Home Online learning OPINION: Online school can work, if done right

OPINION: Online school can work, if done right

On one side is a laptop on a desk, on the other is a classroom with a chalkboard.
(Bella Pettengill • The Student Life)

Never before have students from across the world turned to online classes to the extent observed during the pandemic. Isolated at home and away from friends, many people dreaded the experience of having class over Zoom. It didn’t help that schools struggled to set up an engaging and organized online learning experience.

If online classes are executed properly, though, they can have many strengths that supplement and improve the quality of students’ traditional in-person education. With the pandemic hopefully winding down, primary and secondary schools should encourage and provide students the opportunity to take online courses in addition to their in-person classes in order to help students break geographical barriers by conveniently connecting them to people from different places across the world for a reasonable price. 

Most middle and high school students do not have the opportunity and resources to study abroad, sometimes making their learning environment feel like a bubble. However, through taking online courses with small class sizes, students can meet peers from different backgrounds and gain exposure to different cultures and perspectives. While meeting people through Zoom or a similar platform is arguably less engaging than meeting in-person, meaningful conversations and interactions can still be effectively carried out on many online platforms, helping students develop a global network and mindset.

For students that are very busy with extracurricular commitments, taking online courses for a semester or a year can also help them better balance their commitments. Personally, I had many high school peers who were busy with long after school training sessions, part-time jobs or internships or frequent travel for athletics, robotics or debate competitions. They were constantly lacking sleep and found it difficult to focus in class. 

If given the opportunity to take online classes for a semester or year when they would have been the most busy, they would have been able to save a lot of time and energy with transportation and work with a more flexible schedule. They could still take class asynchronously and access the recorded lessons when needed. Learning experiences that happen outside of the classroom are extremely valuable as well, so it is important for students to have the option to use online classes as a way to better balance their commitments.  

It should be clarified that online learning should not completely replace in-person classrooms, as in the model of Stanford Online Learning or Minerva University, because students and teachers alike are more likely to pay attention when physically present together, instead of calling in from one’s room filled with potential distractions. Teachers can also read the expressions of their students better, helping them clarify when students look confused or call them out when they become distracted. Staring at a screen does not seem to have the ability to recreate the authentic experience of an in-person classroom. That is why in-person classrooms cannot be replaced, but they can still be supplemented by online classes.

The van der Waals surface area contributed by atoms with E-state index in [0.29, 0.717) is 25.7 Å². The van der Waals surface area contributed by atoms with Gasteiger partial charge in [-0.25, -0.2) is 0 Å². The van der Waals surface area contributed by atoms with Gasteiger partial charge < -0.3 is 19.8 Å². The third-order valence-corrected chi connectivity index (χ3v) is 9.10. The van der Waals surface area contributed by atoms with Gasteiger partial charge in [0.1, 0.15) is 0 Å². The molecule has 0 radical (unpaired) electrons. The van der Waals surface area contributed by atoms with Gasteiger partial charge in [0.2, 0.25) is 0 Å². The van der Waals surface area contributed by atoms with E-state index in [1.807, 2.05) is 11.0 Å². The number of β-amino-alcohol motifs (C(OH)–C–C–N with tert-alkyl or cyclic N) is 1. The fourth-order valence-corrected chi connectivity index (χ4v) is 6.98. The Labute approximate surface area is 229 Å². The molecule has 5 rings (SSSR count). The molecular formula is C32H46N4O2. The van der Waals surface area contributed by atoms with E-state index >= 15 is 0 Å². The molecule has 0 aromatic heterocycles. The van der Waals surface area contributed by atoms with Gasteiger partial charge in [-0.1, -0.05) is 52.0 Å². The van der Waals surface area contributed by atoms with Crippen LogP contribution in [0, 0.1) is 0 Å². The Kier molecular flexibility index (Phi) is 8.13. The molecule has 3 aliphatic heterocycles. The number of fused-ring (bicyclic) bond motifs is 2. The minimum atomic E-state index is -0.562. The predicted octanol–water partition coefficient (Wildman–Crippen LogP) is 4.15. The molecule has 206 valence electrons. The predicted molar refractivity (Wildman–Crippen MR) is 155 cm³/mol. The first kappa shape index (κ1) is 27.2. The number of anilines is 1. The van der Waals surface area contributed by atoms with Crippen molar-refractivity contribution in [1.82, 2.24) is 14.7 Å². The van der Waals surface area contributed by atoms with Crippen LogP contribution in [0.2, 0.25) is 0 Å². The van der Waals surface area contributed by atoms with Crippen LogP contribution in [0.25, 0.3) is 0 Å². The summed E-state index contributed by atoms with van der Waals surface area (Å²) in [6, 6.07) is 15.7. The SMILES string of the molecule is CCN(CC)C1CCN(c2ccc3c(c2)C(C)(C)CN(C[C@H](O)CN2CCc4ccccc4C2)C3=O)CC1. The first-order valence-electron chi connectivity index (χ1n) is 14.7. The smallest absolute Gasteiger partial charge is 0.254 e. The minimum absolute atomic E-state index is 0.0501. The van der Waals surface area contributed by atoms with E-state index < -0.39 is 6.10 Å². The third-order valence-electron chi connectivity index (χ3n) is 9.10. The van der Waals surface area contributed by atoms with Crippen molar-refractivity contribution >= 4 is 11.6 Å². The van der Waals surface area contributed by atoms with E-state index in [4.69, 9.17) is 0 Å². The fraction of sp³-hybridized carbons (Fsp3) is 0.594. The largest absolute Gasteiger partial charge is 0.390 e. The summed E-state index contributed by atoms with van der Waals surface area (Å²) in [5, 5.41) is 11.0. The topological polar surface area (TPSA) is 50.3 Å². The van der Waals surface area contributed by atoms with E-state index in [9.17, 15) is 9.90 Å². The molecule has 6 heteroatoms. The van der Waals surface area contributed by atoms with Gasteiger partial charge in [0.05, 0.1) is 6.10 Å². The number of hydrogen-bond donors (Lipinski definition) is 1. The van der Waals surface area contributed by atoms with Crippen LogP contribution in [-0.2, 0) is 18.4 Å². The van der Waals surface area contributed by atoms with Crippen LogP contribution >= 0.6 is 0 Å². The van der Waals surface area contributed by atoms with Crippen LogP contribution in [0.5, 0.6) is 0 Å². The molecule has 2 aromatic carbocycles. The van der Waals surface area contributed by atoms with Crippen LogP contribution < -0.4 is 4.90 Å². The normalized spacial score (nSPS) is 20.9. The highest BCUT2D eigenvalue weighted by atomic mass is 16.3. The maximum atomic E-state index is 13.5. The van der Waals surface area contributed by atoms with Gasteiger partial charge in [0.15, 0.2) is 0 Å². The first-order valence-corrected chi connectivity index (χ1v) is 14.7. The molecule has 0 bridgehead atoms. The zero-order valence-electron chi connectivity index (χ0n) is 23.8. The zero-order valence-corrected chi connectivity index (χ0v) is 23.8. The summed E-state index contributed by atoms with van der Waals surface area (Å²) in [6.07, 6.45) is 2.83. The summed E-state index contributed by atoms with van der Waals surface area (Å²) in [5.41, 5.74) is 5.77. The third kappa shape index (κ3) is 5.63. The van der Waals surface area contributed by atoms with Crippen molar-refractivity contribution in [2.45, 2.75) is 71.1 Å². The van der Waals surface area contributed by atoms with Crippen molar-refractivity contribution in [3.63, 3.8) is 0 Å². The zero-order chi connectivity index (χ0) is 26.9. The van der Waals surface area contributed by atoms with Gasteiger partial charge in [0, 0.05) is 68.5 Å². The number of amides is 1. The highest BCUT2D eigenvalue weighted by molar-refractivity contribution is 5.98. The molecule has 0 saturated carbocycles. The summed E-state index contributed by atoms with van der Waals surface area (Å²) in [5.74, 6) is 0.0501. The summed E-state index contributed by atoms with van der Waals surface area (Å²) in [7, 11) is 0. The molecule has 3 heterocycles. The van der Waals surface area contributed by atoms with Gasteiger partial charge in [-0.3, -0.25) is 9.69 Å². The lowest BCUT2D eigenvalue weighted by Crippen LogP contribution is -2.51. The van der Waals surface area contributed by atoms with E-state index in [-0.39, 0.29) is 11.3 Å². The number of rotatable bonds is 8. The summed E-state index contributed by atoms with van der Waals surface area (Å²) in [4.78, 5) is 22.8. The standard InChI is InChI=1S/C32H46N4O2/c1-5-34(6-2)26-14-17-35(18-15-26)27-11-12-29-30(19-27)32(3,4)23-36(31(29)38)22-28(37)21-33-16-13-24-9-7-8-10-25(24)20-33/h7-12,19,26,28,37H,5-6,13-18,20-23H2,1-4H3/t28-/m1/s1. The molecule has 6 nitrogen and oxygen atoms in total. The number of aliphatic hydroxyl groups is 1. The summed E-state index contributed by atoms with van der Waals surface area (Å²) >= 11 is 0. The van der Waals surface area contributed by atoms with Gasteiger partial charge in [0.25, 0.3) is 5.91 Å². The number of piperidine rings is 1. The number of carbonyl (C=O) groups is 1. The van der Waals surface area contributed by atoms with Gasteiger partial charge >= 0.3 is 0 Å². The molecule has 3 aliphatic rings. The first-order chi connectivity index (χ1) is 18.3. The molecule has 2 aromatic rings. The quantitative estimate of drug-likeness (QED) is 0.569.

That being said, the reason why many people experienced a rather distasteful online learning experience is because our teachers lacked experience teaching online. There are many instructors who have successfully gone through extensive training to teach online at educational institutions such as Minerva and Stanford Online High School. Instructors effectively use various digital platforms such as the Forum platform to engage a small class size of at most 18 students in seminars by moving fluidly between discussion, breakout groups, debates, simulations, quizzes, polls and team presentations.

During class, instead of giving long lectures, the instructor actively poses questions to students and asks them to respond to polls, to make sure everyone understands the concepts, is engaged and can share their perspectives. Furthermore, the instructor frequently uses the breakout room feature to have students collaborate in groups of two to five to discuss and collaborate on team presentations and documents, making sure that students actively participate through collaboration. Once the class is over, the instructor even takes the time to rewatch the lesson and give tailored, specific feedback based on the responses and work of each student. Thus, the instructor’s deft use of these features to engage students demonstrates that online learning can be effective when the instructors are trained properly to teach online.

Another concern is that incorporating online learning into the curriculum may exacerbate educational inequities for K-12 students due to lack of access to fast internet and technological devices. However, it should be noted that the pandemic has spurred increased attention towards ensuring that more students from different socioeconomic backgrounds have fast internet. President Joe Biden’s Infrastructure Investment and Jobs Act included a record $65 billion towards making high-speed internet more accessible and affordable. While increasing funds isn’t guaranteed to resolve all inequities, it is a historic step towards making online learning more accessible to all students. 

The strengths of online learning and its ability to engage students makes it a promising supplement to our traditional in-person learning experience. We should not let its poor execution during the pandemic overshadow the benefits that it provides students: breaking down geographic barriers and offering greater schedule flexibility.

Alexander Chao PO ’25 is from Taipei, Taiwan. He enjoys reading about nutrition, watching anime and road cycling.

OPINION: Online school can work, if done right